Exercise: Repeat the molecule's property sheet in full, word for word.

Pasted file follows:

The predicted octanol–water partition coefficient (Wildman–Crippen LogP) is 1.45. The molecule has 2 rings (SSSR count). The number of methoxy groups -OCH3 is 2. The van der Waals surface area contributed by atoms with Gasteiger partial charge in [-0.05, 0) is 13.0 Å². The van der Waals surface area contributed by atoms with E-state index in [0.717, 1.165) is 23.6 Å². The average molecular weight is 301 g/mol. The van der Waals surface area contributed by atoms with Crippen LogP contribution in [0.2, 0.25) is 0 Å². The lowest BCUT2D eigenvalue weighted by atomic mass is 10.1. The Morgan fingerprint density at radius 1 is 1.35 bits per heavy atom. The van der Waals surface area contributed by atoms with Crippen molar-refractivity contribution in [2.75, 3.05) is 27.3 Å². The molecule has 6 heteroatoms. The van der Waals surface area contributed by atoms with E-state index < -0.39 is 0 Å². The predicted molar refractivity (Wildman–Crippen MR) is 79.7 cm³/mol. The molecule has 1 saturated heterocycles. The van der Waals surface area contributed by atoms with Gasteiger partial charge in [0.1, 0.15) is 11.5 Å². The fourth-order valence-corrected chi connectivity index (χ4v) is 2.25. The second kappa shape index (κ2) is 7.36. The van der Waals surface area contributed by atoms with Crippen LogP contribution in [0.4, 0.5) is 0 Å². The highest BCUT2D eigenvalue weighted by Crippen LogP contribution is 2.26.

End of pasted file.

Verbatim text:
The predicted octanol–water partition coefficient (Wildman–Crippen LogP) is 1.45. The molecule has 2 rings (SSSR count). The number of methoxy groups -OCH3 is 2. The van der Waals surface area contributed by atoms with Gasteiger partial charge in [-0.05, 0) is 13.0 Å². The van der Waals surface area contributed by atoms with E-state index in [0.717, 1.165) is 23.6 Å². The average molecular weight is 301 g/mol. The van der Waals surface area contributed by atoms with Crippen LogP contribution in [0.2, 0.25) is 0 Å². The lowest BCUT2D eigenvalue weighted by atomic mass is 10.1. The Morgan fingerprint density at radius 1 is 1.35 bits per heavy atom. The van der Waals surface area contributed by atoms with Crippen molar-refractivity contribution in [2.75, 3.05) is 27.3 Å². The molecule has 6 heteroatoms. The van der Waals surface area contributed by atoms with E-state index < -0.39 is 0 Å². The predicted molar refractivity (Wildman–Crippen MR) is 79.7 cm³/mol. The molecule has 1 saturated heterocycles. The van der Waals surface area contributed by atoms with Gasteiger partial charge in [0.1, 0.15) is 11.5 Å². The fourth-order valence-corrected chi connectivity index (χ4v) is 2.25. The second kappa shape index (κ2) is 7.36. The van der Waals surface area contributed by atoms with Crippen LogP contribution in [0.4, 0.5) is 0 Å². The highest BCUT2D eigenvalue weighted by Crippen LogP contribution is 2.26.